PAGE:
She said:  About one year ago, I read Lawn Boy by Gary Paulsen.  In this short chapter book, Paulsen tells the story of a boy who inherits his grandfather's old riding lawn mower as a birthday gift.  Within a few days "Lawn Boy" has more lawn mowing jobs (and more cash) then he knows what to do with!  He also meets Arnold, a neighbor and stockbroker, who offers to invest his earnings for him in exchange for having his lawn mowed.  By the end of the book, Lawn Boy has multiple employees, sponsors a boxer, and has earned almost half a million dollars!

While I enjoyed the funny situations and unique characters, what really caught my attention was the chapter titles.  Each one was an economic principle, such as:  "The Principles of Economic Expansion" and "The Law of Increasing Product Demand Versus Flat Production Capacity".  I told Marty that this would be great for his high school economic students, and before I knew it, the book was gone, and he was reading it to his students.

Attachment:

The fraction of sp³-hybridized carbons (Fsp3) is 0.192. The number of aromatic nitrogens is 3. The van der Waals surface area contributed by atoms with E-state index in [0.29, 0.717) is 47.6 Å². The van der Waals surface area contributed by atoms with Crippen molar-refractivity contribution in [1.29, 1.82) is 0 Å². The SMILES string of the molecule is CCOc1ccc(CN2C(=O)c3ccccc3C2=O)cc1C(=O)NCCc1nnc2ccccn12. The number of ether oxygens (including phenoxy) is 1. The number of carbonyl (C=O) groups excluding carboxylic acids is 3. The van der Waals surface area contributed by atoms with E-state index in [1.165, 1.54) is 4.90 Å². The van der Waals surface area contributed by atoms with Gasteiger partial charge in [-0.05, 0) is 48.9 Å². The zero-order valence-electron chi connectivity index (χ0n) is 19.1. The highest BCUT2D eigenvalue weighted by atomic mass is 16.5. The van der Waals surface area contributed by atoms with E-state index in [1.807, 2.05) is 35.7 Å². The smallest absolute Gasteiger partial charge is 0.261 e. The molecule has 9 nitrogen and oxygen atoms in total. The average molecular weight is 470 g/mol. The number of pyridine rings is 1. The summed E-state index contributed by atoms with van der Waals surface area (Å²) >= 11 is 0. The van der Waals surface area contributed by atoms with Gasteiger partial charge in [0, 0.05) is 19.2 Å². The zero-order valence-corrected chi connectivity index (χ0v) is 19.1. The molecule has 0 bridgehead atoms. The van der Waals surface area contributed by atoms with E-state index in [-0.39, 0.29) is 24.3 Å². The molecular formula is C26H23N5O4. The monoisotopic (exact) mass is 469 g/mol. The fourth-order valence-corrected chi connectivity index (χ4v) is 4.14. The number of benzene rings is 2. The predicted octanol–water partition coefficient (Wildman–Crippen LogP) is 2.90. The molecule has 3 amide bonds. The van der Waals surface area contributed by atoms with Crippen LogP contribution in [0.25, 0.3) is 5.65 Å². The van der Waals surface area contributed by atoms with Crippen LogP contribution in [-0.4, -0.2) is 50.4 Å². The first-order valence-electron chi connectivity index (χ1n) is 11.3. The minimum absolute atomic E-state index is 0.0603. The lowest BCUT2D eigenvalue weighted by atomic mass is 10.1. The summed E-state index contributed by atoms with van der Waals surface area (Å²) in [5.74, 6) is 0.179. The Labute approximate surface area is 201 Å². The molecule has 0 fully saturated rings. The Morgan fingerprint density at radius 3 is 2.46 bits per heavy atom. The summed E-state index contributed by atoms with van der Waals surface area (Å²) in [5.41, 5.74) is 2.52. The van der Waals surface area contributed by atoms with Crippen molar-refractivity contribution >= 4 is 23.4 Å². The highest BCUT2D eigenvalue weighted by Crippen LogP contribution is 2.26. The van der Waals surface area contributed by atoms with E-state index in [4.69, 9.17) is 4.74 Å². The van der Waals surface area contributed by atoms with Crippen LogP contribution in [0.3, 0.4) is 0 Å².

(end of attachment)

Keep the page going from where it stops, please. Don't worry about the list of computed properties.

He said:  After reading the book, I thought that it had a lot of economic principles that my class of seniors studied throughout the semester.  So, I decided to read it to them.  By the end of their last semester they were ready to kick back and listen to a good story- just like when they were in the fourth grade.  The book was a hit!  The students connected to the story as we read a few chapters a day at the end of class.  Some students even made an extra effort to be sure to attend class so they would not miss out on the plot twists.  I thought that in the future this would be a fun way to connect them with some younger students in our district- my wife’s fourth grade.

She said:  As we planned our collaboration, we wanted to incorporate a variety of technology tools.  Marty and I actually began by using Google Calendar where we created a Lawn Boy schedule to keep us on track. We used this  calendar to schedule our Skype calls, Wallwisher posts, and which chapters we would be reading.  And, we created a Google Spreadsheet to divide our students into their groups.